• Dénouement: Pronounced DAY-noo-mohn (from the French dénouer, or “to untie”), this is the resolution of the story. Conflicts are resolved, there’s a release of tension, and everything goes back to normal/a new normal is established. In a comedy, the plan comes together, the hero gets the girl/guy, and everyone is happy. In the tragedy, the protagonist often dies, and everyone says “Whew! I’m glad that’s over!” But, there’s always some glimpse of the new order or a new hope. For Macbeth, things went increasingly poorly for him. His wife yelled at the dog (“Out, out, damn Spot!”) and committed suicide, and Macbeth was beheaded by Macduff. Malcolm, son of King Duncan, is crowned king, and he promises to be less killy than the last guy.
    1. See how it all fits together? Nearly all of Shakespeare’s plays fit within this structure, although it’s important to note that stories will fit into more than one storytelling structure. There’s no right or wrong one.

      For example, The Hobbit is often considered a Hero’s Journey story, it can also be mapped out in a five act structure:

      1. Bilbo meets Gandalf and the dwarves.
      2. They have adventures on the way to the Lonely Mountain.
      3. They fight Smaug; Smaug dies. But this is not the end of the story!
      4. The Battle of the Five Armies, and the eagles save the day again.
      5. Relationships are mended, Thorin is buried, Bilbo returns home.

      (And if you start hollering about spoilers, the book is 80 years old. You should have read it by now.)

      It’s important to note that Freytag’s Pyamid is not ideally suited for modern stories, which can have 8 acts or even just a strung-together series of scenes. Can you imagine how terrible Avengers 2 would be if the Avengers defeated Ultron at the 1-hour mark? Then we’ve got 1:22 of the Avengers rebuilding stuff and talking about their feelings and shit. Plus, most modern stories have a few climactic scenes, like any Marvel movie. (That structure is called The Fichtean Curve, and I’ll cover it in a week or so.)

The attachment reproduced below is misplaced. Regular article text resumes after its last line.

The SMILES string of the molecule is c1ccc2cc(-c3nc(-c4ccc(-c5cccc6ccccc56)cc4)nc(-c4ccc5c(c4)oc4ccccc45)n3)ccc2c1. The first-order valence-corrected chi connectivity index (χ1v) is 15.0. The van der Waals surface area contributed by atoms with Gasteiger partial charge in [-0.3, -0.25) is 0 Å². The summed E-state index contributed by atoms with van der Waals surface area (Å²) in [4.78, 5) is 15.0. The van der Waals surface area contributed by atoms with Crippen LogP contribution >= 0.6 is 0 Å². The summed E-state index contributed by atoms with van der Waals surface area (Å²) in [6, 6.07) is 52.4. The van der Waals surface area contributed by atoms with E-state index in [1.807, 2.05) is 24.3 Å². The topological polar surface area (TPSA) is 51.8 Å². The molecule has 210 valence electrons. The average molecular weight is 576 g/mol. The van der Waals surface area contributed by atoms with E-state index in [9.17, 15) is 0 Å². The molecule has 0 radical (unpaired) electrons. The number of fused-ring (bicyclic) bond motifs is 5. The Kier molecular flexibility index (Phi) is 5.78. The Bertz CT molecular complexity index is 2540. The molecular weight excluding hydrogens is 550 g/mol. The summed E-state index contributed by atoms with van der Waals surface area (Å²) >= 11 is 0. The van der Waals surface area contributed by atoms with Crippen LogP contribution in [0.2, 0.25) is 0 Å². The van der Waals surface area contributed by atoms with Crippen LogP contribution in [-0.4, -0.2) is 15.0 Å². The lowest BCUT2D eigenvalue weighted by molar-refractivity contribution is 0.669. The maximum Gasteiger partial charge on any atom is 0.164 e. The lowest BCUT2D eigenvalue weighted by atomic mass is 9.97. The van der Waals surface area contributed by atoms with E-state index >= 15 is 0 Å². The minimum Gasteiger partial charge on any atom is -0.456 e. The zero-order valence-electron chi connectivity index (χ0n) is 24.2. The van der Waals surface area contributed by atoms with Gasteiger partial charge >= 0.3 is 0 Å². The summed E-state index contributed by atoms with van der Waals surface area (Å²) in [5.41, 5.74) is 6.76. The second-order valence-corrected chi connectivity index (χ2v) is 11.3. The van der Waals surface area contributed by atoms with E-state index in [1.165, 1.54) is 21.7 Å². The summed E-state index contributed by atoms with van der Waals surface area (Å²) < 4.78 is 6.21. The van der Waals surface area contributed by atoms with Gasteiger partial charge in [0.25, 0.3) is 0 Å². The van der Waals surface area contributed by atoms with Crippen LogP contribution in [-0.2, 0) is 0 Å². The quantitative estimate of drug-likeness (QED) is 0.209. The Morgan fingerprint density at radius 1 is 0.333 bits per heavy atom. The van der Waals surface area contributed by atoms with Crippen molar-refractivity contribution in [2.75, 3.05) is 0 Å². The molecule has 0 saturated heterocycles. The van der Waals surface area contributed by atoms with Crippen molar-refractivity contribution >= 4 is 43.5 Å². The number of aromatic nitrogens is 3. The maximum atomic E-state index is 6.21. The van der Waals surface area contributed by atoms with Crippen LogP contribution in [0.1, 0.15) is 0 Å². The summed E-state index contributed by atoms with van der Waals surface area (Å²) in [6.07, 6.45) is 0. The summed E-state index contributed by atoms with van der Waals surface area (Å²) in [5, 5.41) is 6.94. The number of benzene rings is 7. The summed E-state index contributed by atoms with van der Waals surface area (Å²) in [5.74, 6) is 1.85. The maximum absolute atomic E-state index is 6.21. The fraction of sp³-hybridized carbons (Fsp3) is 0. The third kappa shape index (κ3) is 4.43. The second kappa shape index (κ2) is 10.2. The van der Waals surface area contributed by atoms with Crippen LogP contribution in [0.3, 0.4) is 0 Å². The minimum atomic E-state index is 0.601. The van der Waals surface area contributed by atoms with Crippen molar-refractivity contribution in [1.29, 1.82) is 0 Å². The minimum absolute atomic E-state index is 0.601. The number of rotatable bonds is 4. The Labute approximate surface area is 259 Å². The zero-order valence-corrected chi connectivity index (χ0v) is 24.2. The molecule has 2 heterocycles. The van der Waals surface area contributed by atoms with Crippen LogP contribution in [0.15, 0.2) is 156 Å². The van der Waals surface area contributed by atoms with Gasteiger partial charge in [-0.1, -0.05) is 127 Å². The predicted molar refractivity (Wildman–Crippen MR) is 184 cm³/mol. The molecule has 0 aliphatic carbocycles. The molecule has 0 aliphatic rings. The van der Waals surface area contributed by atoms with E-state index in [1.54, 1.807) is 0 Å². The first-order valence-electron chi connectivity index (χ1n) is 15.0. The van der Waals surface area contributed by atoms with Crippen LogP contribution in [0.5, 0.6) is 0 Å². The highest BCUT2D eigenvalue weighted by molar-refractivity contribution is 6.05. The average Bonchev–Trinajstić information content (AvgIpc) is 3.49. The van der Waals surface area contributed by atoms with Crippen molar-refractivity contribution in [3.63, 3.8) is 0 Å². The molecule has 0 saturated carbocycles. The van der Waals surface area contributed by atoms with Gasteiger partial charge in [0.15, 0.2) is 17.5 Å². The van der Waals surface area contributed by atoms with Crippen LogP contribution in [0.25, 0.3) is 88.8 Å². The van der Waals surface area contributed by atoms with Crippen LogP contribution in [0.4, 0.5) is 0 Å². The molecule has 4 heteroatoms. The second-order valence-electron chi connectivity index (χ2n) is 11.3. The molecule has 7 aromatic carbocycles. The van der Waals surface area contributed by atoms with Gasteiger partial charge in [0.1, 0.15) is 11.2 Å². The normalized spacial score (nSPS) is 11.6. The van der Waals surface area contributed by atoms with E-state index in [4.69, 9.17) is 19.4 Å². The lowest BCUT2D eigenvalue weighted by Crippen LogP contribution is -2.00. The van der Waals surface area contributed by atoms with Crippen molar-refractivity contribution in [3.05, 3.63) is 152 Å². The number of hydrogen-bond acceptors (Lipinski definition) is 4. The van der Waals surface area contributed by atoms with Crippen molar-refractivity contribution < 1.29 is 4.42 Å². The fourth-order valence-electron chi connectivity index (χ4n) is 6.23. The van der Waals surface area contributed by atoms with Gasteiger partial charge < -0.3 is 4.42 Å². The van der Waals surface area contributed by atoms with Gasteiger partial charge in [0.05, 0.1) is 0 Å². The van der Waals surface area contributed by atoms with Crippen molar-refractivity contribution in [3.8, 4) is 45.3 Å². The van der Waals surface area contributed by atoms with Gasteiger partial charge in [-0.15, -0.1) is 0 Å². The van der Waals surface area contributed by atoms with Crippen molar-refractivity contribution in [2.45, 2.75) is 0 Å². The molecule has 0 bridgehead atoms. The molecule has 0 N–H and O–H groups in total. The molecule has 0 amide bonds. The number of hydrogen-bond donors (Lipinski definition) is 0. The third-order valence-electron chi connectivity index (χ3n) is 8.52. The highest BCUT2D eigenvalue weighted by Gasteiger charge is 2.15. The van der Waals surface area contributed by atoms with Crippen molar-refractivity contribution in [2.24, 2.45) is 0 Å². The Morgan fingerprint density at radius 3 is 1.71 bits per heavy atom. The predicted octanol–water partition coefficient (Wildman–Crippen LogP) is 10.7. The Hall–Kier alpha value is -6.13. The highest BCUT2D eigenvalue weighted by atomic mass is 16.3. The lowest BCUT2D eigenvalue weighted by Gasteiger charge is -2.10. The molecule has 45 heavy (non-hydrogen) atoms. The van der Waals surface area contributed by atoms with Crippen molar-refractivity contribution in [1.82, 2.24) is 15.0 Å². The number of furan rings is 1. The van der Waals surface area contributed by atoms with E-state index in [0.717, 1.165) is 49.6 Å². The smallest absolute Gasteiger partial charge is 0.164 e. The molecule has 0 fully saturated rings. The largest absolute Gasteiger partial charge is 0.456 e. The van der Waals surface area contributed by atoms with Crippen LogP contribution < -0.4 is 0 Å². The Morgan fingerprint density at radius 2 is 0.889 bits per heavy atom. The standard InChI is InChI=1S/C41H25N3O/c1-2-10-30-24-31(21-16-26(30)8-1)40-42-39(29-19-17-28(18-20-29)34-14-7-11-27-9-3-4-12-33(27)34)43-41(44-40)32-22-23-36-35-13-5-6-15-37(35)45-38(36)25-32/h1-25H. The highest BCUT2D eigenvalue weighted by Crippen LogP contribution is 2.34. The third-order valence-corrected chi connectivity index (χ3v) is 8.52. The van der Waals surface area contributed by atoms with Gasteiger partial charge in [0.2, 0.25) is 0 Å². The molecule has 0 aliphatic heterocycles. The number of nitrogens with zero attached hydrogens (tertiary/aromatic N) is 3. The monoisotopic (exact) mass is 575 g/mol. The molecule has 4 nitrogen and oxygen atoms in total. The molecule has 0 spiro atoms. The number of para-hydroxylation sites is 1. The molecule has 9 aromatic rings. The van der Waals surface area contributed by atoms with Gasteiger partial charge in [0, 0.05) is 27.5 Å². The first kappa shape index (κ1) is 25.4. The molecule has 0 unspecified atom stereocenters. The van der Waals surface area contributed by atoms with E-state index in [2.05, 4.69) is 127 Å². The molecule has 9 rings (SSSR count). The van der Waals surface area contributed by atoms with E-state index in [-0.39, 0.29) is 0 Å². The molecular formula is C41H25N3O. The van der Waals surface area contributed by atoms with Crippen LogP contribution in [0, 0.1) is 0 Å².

However, Herr Freytag’s construct is a little more forgiving in a content marketing setting, because it doesn’t always have to focus on two characters, like the Hero’s Journey. There, you’re either the Hero or the Mentor.

      Freytag’s Pyramid still follows the exploits of a protagonist and an antagonist, but there are a couple of important differences. First of all, victory is not always guaranteed. Second, we can learn from these failures and use them as a cautionary tale. Third, we can learn about any follow-up and fallout from the climactic pivot point.

      In my next post, I’ll discuss how you can actually use Freytag’s Pyramid for content marketing.

      Photo credit: BrokenSegue (Wikimedia Commons, Public Domain)

How to Use the Hero’s Journey in Content Marketing